Why Brad Pollema Switched to the Vermeer BPX9010 bale processor
Brad Pollema dreamt of spending his life feeding cattle since he was a young boy on his Sioux County, Iowa family farm. Today he’s living out that dream as a feedlot owner and operator. Every day he watches his cattle grow and enjoys the satisfaction he gets from being part of something bigger — feeding the world.
But in order to reach his goals and help feed the world, Pollema, his father and his son must take great care of their 6,500-head cattle herd. That means they need to be able to feed and bed their cattle, quickly and efficiently.
“We buy cows in the fall and then feed them until hopefully April or May. Then we ship them off,” Pollema said.
To get the job done, the Pollemas regularly use a bale processor, but they needed an upgrade.
“We put bedding down every three days, and our pens are all concrete, so it’s important to keep the cattle up off the cement,” Pollema explained. “If we get wet and rainy weather, we will put down bedding every day — so about 48 bales a day.”
Distributing such large amounts of material on a day-to-day basis really does a number on a processor that’s not built tough — they needed a workhorse. They finally met their match when they got the chance to own and operate a pilot unit of the new Vermeer BPX9010 bale processor this past winter.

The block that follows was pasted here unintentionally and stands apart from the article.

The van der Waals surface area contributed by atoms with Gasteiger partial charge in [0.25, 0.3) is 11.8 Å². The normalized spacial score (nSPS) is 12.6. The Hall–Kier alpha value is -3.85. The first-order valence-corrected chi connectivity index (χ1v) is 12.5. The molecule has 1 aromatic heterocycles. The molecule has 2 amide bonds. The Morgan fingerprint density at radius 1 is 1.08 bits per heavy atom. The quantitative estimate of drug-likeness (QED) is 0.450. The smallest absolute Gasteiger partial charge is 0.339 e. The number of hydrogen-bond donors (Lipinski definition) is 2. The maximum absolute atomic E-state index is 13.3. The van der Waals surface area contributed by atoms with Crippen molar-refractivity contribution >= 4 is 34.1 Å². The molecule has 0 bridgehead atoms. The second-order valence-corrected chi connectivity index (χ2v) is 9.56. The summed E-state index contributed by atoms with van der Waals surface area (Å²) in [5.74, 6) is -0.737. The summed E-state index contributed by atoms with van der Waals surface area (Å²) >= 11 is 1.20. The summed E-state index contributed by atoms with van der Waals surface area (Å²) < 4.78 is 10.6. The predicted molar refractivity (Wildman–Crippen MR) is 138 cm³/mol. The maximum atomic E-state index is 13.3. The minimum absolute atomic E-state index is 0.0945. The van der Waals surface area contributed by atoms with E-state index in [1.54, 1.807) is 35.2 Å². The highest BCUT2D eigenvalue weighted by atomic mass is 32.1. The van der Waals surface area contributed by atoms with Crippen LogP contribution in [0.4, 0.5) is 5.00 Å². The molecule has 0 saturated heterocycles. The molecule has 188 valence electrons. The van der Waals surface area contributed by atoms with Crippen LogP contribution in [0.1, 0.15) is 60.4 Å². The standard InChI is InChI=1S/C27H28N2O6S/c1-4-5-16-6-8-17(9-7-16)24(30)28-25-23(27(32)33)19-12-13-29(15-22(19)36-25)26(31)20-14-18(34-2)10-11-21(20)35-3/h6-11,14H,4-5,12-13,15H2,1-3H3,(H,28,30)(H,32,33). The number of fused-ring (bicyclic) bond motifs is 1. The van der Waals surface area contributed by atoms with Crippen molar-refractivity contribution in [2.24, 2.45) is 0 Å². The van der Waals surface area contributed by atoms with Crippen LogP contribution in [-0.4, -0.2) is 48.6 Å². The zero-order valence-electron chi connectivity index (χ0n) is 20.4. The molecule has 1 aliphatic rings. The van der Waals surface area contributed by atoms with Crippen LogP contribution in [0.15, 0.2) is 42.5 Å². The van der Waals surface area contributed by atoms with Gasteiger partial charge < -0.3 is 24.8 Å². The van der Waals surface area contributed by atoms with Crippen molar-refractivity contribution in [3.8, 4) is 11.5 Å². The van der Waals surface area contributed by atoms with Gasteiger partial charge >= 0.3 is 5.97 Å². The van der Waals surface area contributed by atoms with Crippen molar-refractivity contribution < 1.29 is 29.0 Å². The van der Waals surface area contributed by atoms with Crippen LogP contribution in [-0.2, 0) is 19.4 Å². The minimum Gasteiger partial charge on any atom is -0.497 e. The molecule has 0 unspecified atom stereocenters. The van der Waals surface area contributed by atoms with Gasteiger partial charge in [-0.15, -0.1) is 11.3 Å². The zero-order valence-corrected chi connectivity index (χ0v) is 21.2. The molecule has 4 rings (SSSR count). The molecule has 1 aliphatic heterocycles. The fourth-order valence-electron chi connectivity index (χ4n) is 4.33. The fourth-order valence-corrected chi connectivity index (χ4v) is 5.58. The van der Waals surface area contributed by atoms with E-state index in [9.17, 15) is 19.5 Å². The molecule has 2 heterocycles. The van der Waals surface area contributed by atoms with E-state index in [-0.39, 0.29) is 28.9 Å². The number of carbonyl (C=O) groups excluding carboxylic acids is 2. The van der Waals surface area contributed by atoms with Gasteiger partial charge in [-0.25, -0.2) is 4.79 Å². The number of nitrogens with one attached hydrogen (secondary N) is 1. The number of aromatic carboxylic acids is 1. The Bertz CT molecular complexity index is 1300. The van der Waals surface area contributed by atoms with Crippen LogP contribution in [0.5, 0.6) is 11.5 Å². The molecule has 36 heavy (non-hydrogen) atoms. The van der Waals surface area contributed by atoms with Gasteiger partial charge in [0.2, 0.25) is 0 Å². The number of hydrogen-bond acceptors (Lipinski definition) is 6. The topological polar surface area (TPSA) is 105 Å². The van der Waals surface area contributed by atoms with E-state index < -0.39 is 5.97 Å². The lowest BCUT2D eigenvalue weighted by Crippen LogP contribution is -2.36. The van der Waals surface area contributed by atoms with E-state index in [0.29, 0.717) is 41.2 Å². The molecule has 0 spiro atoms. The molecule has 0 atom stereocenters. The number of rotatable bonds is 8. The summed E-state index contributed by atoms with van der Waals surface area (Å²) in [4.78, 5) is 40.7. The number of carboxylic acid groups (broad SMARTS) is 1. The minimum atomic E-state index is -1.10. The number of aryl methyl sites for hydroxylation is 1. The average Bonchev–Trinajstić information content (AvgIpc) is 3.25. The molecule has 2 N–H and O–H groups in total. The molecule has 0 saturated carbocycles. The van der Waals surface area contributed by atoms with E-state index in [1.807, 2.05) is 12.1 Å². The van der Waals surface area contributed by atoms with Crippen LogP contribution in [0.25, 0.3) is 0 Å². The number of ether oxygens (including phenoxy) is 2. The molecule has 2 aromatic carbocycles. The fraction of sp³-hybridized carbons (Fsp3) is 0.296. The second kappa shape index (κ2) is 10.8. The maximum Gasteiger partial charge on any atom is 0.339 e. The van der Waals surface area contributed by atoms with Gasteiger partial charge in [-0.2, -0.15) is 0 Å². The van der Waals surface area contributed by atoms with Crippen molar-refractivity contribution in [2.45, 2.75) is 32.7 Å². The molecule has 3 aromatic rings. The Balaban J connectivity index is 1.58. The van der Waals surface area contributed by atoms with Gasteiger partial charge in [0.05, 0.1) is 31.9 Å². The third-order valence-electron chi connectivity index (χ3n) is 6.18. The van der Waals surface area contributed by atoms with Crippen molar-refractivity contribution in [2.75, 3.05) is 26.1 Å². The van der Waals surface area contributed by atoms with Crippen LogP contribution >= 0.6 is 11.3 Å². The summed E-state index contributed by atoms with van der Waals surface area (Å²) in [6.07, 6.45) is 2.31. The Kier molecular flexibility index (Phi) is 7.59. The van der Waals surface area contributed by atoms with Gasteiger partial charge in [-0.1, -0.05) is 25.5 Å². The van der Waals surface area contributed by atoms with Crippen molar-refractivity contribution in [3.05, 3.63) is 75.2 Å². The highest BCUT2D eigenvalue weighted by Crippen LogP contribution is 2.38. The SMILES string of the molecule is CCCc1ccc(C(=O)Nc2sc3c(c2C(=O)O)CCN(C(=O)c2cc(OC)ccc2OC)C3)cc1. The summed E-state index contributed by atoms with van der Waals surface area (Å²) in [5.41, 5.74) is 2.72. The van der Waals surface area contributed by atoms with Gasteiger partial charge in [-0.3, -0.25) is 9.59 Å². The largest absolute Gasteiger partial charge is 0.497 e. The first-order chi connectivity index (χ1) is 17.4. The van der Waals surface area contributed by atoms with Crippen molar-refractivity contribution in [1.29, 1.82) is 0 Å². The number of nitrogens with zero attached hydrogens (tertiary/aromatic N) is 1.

“We will put 4,000 bales through (a bale processor) a year, and since using the BPX9010, we haven’t seen any issues with plugging,” Pollema said. “Dry bales, can whip through in 20 seconds and wet bales only take a minute or so.”
In addition to being able to process bales more consistently, the angled discharged chute and shorter floor pan on the BPX9010 bale processor allows the machine to throw crop farther.
“The BPX9010 bale processor can throw stalks far. It can throw it 70 to 80 ft (21.3 to 24.4 m) if you want, and I’m not even running the tractor wide open,” Pollema said.
The efficiency of the vertical bale lift system also makes it quicker and easier to load bales and helps reduce stress on the machine.
“If you can do things faster and quicker, you save money,” Pollema said. “Time is a big thing, especially in the winter out here — you only get seven to eight hours of light and then it’s dark.”
Since Pollema switched to the BPX9010 bale processor, he says he has not only saved time by greatly reducing machine plugs, he also has not had any unexpected machine repairs. As a result, he’s at home more often.
“My wife is happier,” Pollema said.
And that is why Brad Pollema switched to the Vermeer BPX9010 bale processor.
Learn more about the new BPX9010 bale processor on Vermeer.com.
Information noted above was gathered from a third party who was advised his/her experience might be featured in marketing materials. This article contains third-party observations, advice or experiences that do not necessarily reflect the opinions of Vermeer Corporation, its affiliates or its dealers. Individual results may vary based on care and operation of machine and crop and field conditions, which may adversely affect performance.